1. Most were converted, slowly, and most English Catholics are the descendants of Irish immigrants, like me. But there are old catholics, including a number of hereditary peers of ancient title, such as the Duke of Norfolk and Lord Mowbray. Lord (Noel) Annan once recalled an occasion when a fellow peer quoted the famous lament of Sir Ranulph Crewe over the medieval nobility: "Where is Bohun, where's Mowbray, where's Mortimer? Nay, which is more and most of all, where is Plantagenet? They are entombed in the urns and sepulchres of mortality" — whereupon a voice piped up from the Conservative benches saying: "Mowbray is here!" "There, indeed," recalled Annan, "was the premier baron of England, fighting fit and at his place in that hour."

  2. I have great distaste for the ever-mounting vitriol toward Pope Francis from so many self-declared 'Trads'. I also hate they way they refer to him as 'Bergoglio' when they never refer to Benedict as 'Ratzinger'. It seems many of these people fancy themselves as the self-styled elite, morally above the average church goer who in their eyes is a 'sheep' attending the 'Novus Ordo' Mass. It seems many of them have nothing else to be doing except fixating on Francis. They come across as very bitter and unhappy people.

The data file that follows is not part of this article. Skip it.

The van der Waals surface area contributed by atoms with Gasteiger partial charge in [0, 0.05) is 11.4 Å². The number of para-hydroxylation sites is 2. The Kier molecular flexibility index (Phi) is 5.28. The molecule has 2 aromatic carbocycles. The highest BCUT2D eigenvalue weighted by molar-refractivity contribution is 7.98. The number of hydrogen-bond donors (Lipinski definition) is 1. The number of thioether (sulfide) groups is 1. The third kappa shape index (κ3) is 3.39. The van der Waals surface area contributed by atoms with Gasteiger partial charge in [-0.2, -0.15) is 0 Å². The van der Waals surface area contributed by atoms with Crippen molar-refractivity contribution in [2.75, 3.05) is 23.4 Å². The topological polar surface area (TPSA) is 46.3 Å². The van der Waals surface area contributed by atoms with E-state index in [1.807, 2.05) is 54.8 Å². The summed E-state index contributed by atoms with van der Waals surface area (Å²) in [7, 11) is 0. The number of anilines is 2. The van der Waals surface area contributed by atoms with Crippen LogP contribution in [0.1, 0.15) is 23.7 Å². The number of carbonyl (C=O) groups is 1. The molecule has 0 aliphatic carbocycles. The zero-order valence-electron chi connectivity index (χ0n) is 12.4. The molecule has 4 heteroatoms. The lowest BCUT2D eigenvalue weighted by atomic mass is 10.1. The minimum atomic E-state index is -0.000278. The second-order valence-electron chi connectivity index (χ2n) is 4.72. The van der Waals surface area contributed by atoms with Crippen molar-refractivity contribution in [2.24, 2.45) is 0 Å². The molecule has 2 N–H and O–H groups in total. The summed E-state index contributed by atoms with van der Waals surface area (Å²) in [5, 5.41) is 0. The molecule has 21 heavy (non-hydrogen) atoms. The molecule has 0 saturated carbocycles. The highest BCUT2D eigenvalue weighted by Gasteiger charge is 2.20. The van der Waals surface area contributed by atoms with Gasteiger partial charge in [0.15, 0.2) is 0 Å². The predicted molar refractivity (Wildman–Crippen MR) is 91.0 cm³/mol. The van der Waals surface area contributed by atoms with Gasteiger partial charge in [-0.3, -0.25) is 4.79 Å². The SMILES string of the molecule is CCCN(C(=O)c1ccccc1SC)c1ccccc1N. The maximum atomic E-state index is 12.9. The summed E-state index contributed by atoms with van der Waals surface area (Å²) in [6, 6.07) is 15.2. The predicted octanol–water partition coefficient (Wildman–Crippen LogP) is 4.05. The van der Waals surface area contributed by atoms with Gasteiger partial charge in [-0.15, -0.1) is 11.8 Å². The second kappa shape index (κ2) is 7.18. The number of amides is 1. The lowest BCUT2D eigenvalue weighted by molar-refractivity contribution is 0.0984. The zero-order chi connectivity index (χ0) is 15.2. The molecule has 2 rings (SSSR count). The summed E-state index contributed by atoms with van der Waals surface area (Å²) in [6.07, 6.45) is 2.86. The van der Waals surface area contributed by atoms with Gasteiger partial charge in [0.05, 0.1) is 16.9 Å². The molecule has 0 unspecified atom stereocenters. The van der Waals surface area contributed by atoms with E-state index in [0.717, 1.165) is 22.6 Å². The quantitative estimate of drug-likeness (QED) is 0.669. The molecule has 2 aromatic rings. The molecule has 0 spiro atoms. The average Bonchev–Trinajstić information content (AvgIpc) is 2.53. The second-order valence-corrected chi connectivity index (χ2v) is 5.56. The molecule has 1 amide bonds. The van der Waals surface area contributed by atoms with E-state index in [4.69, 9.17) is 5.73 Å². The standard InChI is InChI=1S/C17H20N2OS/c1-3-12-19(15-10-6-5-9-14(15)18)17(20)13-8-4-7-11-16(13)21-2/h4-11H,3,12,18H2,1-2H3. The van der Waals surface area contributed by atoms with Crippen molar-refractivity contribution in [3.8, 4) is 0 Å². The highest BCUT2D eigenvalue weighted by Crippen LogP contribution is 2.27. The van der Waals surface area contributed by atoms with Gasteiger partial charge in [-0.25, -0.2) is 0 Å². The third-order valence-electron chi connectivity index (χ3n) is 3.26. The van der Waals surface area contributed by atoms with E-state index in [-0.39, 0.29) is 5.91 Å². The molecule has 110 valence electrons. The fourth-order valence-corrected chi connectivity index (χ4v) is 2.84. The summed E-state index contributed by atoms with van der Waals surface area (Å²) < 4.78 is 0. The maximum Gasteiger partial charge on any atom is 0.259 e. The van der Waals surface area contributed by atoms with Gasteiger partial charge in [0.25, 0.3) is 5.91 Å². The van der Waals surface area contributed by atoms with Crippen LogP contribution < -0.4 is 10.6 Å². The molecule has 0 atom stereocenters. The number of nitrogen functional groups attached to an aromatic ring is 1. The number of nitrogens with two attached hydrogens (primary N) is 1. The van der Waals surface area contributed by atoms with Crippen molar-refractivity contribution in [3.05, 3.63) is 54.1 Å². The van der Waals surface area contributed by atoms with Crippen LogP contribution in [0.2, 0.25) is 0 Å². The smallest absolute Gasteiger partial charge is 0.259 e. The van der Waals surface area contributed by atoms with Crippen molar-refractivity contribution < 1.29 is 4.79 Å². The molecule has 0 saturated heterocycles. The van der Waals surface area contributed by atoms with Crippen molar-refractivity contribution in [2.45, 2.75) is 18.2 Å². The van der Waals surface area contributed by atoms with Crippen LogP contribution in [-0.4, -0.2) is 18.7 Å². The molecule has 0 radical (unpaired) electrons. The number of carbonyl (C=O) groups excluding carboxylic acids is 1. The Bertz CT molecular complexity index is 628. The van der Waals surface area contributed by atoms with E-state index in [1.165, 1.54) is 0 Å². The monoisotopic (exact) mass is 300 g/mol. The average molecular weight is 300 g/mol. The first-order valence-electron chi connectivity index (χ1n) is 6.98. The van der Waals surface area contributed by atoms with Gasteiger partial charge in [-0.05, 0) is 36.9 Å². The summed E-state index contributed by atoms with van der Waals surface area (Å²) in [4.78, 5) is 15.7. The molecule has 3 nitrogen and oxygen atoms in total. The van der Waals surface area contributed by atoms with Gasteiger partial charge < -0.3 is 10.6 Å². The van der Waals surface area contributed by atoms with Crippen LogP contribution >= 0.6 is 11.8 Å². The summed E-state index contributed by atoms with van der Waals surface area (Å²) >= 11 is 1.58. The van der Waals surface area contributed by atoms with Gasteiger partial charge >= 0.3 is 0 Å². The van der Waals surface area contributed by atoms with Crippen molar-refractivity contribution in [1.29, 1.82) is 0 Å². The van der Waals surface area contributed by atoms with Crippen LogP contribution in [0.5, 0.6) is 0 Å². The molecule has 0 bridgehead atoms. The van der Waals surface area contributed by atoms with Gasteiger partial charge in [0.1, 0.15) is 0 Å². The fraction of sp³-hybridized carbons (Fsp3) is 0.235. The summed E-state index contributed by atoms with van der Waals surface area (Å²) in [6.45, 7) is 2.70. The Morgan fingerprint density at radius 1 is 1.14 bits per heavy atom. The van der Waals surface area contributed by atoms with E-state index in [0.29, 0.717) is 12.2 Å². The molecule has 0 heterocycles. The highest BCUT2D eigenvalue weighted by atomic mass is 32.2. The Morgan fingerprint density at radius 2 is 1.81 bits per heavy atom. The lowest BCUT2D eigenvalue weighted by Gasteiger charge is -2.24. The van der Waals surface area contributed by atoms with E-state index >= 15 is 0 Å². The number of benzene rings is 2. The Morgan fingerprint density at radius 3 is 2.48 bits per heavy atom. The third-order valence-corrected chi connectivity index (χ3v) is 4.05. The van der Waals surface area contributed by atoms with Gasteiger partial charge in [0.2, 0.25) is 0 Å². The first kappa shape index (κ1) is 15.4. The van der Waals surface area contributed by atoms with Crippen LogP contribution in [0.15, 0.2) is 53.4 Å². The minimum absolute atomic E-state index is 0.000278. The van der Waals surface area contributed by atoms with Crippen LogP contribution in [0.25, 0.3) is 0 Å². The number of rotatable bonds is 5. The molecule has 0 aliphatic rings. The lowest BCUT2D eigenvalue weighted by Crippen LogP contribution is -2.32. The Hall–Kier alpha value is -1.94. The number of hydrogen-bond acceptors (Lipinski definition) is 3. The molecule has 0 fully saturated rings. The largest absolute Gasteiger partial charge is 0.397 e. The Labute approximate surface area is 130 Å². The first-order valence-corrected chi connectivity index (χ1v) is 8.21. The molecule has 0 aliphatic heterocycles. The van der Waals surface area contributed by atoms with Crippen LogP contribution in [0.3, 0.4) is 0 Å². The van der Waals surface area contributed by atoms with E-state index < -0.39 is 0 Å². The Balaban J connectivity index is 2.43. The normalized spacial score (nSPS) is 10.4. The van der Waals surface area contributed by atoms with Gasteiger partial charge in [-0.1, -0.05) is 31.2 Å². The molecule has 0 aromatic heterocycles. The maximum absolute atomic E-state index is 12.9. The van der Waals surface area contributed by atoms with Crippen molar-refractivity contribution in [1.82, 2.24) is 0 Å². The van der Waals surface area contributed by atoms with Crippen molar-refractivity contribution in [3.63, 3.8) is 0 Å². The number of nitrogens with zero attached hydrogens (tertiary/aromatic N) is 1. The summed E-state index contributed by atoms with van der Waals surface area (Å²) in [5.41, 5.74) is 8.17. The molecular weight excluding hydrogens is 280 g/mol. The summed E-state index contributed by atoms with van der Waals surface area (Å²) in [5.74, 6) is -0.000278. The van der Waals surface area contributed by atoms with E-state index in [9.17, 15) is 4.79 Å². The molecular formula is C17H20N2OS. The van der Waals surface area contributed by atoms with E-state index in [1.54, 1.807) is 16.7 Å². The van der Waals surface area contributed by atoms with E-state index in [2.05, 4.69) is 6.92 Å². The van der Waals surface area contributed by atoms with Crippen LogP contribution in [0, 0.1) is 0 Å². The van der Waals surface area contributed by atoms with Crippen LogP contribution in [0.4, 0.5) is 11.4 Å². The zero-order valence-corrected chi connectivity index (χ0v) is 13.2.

1. I promised myself I wouldn't criticise the Pope unlike the liberals who criticised his two august predecessors, but I couldn't keep my promise. However I have not said a word of criticism in this blog post, but left it to Damian Thompson and Eccles. Did you read what Damian Thompson wrote? He was the Editor of the Catholic Herald, a job he took on a salary of £26,000, a fraction of his previous salary, from love of the Church. He is depressed which is a very pitiable medical condition.

    2. Catholics definitely do not have to agree with the Pope on climatology.

    3. What have his wages got to do with anything?!!....He is clearly obsessed with Francis. It's hardly as if the pontificate of Benedict was blemish and embarrassment free. People fixated on the current Pope should reflect on these words from a priest I saw on FB: